How can we use low-temperature systems to shed light on questions of more general interest?

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Low temperature physics is, almost by definition, that physical regime in which the complicating effects of the noise which is ubiquitous at room temperature has disappeared. How can we exploit this fact to answer questions of more general interest? In the first place, we can attempt to test some basic notions of quantum mechanics, e.g. the applicability of the theory to "macroscopic" collective variables, or the idea that "relative phase" is not defined until it is measured. Secondly, we can use the strongly cooperative tendency of many low-temperature systems, in particular those subject to some form of Bose condensation, to amplify small effects which may be unobservable, or very difficult to observe, at the level of a single particle. Thirdly, we can use low-temperature systems, which often have an extreme degree of purity and freedom from pre-existing defects, to test general notions about e.g. the mechanism of first-order phase transitions. I will discuss these and other possibilities, with particular emphasis on experiments in superfluid 3He-B and the BEC alkali gases which have either recently been done or may be possible in the future.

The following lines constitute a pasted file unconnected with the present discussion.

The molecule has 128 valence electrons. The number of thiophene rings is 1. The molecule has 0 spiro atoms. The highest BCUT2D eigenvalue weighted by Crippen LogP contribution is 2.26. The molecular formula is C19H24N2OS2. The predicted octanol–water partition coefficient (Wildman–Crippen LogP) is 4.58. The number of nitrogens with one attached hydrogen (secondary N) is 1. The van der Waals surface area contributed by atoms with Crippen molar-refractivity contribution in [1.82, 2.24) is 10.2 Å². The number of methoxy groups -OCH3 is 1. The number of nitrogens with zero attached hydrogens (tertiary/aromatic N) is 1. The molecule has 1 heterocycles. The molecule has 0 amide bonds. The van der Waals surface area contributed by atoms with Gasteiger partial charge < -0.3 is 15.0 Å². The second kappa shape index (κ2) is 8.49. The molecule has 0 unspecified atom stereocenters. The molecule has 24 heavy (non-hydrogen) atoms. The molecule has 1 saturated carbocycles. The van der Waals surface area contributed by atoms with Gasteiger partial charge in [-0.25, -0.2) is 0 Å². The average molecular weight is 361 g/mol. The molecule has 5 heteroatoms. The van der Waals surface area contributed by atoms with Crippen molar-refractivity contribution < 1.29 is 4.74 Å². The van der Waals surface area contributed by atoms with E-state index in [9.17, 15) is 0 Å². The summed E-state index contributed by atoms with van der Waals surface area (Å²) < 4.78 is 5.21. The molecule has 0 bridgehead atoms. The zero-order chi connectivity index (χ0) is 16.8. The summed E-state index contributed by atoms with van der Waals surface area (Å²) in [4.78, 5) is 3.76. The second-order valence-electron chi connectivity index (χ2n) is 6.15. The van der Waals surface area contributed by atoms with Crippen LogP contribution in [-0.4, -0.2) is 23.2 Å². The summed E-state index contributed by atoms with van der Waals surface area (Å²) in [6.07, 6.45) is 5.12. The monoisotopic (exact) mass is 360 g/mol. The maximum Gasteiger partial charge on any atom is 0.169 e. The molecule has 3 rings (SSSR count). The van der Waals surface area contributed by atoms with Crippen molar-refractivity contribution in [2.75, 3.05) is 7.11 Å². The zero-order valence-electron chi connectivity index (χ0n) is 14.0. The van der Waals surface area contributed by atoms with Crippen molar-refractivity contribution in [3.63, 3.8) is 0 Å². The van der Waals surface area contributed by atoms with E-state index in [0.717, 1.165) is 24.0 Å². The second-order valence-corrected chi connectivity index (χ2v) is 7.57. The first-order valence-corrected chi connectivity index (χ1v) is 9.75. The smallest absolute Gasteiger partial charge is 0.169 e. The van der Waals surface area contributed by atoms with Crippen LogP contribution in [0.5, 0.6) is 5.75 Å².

Original languageEnglish (US)
Pages (from-to)719-728
Number of pages10
JournalJournal of Low Temperature Physics
Issue number1-2
StatePublished - 1998

ASJC Scopus subject areas

  • Atomic and Molecular Physics, and Optics
  • General Materials Science
  • Condensed Matter Physics


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